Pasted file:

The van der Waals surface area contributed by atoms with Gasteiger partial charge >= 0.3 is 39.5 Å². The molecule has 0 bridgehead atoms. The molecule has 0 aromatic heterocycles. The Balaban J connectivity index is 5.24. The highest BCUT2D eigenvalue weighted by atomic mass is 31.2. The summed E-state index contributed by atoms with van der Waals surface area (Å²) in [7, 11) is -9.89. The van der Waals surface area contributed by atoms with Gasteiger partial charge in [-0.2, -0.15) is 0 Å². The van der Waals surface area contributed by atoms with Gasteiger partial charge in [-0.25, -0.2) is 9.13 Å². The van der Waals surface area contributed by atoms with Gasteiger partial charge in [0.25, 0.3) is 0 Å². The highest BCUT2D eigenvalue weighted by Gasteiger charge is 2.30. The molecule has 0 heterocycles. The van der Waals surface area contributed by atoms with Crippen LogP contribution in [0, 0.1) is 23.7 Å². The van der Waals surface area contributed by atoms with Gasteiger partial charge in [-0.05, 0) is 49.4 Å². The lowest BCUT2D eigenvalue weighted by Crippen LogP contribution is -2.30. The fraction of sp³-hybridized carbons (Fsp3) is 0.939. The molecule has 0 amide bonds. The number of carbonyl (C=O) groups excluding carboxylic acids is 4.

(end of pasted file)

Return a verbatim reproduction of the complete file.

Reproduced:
The van der Waals surface area contributed by atoms with Gasteiger partial charge >= 0.3 is 39.5 Å². The molecule has 0 bridgehead atoms. The molecule has 0 aromatic heterocycles. The Balaban J connectivity index is 5.24. The highest BCUT2D eigenvalue weighted by atomic mass is 31.2. The summed E-state index contributed by atoms with van der Waals surface area (Å²) in [7, 11) is -9.89. The van der Waals surface area contributed by atoms with Gasteiger partial charge in [-0.2, -0.15) is 0 Å². The van der Waals surface area contributed by atoms with Gasteiger partial charge in [-0.25, -0.2) is 9.13 Å². The van der Waals surface area contributed by atoms with Gasteiger partial charge in [0.25, 0.3) is 0 Å². The highest BCUT2D eigenvalue weighted by Gasteiger charge is 2.30. The molecule has 0 heterocycles. The van der Waals surface area contributed by atoms with Crippen LogP contribution in [0, 0.1) is 23.7 Å². The van der Waals surface area contributed by atoms with Gasteiger partial charge in [-0.05, 0) is 49.4 Å². The lowest BCUT2D eigenvalue weighted by Crippen LogP contribution is -2.30. The fraction of sp³-hybridized carbons (Fsp3) is 0.939. The molecule has 0 amide bonds. The number of carbonyl (C=O) groups excluding carboxylic acids is 4.